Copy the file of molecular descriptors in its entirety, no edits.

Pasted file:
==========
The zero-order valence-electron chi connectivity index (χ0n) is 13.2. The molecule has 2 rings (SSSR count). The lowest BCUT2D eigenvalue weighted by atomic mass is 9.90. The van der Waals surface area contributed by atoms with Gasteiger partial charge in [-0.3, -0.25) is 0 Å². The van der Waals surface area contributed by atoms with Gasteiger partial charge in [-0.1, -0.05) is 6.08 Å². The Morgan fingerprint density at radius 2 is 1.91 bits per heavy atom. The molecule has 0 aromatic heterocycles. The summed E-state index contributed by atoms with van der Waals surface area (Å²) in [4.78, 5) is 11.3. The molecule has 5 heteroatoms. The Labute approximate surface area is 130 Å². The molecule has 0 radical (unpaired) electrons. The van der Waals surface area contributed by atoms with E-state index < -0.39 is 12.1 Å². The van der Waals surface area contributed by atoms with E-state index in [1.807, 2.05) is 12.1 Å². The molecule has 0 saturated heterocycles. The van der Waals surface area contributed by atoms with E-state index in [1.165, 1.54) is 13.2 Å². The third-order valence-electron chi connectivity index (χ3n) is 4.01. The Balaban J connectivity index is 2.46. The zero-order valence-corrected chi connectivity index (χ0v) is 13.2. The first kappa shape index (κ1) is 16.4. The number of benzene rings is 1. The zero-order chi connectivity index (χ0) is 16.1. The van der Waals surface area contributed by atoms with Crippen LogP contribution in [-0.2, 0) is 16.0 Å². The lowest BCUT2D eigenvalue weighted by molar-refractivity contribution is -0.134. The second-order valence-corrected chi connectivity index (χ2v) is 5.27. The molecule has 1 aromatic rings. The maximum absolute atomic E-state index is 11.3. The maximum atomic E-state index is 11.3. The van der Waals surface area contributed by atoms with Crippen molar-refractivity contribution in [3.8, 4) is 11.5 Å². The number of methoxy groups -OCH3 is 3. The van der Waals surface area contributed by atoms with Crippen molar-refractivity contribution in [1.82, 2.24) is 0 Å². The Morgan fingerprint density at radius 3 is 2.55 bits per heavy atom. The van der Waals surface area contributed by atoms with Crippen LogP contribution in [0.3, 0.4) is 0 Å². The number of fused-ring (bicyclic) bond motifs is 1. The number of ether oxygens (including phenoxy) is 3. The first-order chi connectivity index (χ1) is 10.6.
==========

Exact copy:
The zero-order valence-electron chi connectivity index (χ0n) is 13.2. The molecule has 2 rings (SSSR count). The lowest BCUT2D eigenvalue weighted by atomic mass is 9.90. The van der Waals surface area contributed by atoms with Gasteiger partial charge in [-0.3, -0.25) is 0 Å². The van der Waals surface area contributed by atoms with Gasteiger partial charge in [-0.1, -0.05) is 6.08 Å². The Morgan fingerprint density at radius 2 is 1.91 bits per heavy atom. The molecule has 0 aromatic heterocycles. The summed E-state index contributed by atoms with van der Waals surface area (Å²) in [4.78, 5) is 11.3. The molecule has 5 heteroatoms. The Labute approximate surface area is 130 Å². The molecule has 0 radical (unpaired) electrons. The van der Waals surface area contributed by atoms with E-state index < -0.39 is 12.1 Å². The van der Waals surface area contributed by atoms with E-state index in [1.807, 2.05) is 12.1 Å². The molecule has 0 saturated heterocycles. The van der Waals surface area contributed by atoms with E-state index in [1.165, 1.54) is 13.2 Å². The third-order valence-electron chi connectivity index (χ3n) is 4.01. The Balaban J connectivity index is 2.46. The zero-order valence-corrected chi connectivity index (χ0v) is 13.2. The first kappa shape index (κ1) is 16.4. The number of benzene rings is 1. The zero-order chi connectivity index (χ0) is 16.1. The van der Waals surface area contributed by atoms with Crippen LogP contribution in [-0.2, 0) is 16.0 Å². The lowest BCUT2D eigenvalue weighted by molar-refractivity contribution is -0.134. The second-order valence-corrected chi connectivity index (χ2v) is 5.27. The molecule has 1 aromatic rings. The maximum absolute atomic E-state index is 11.3. The maximum atomic E-state index is 11.3. The van der Waals surface area contributed by atoms with Crippen molar-refractivity contribution in [3.8, 4) is 11.5 Å². The number of methoxy groups -OCH3 is 3. The van der Waals surface area contributed by atoms with Crippen molar-refractivity contribution in [1.82, 2.24) is 0 Å². The Morgan fingerprint density at radius 3 is 2.55 bits per heavy atom. The van der Waals surface area contributed by atoms with Crippen LogP contribution in [0.3, 0.4) is 0 Å². The number of fused-ring (bicyclic) bond motifs is 1. The number of ether oxygens (including phenoxy) is 3. The first-order chi connectivity index (χ1) is 10.6.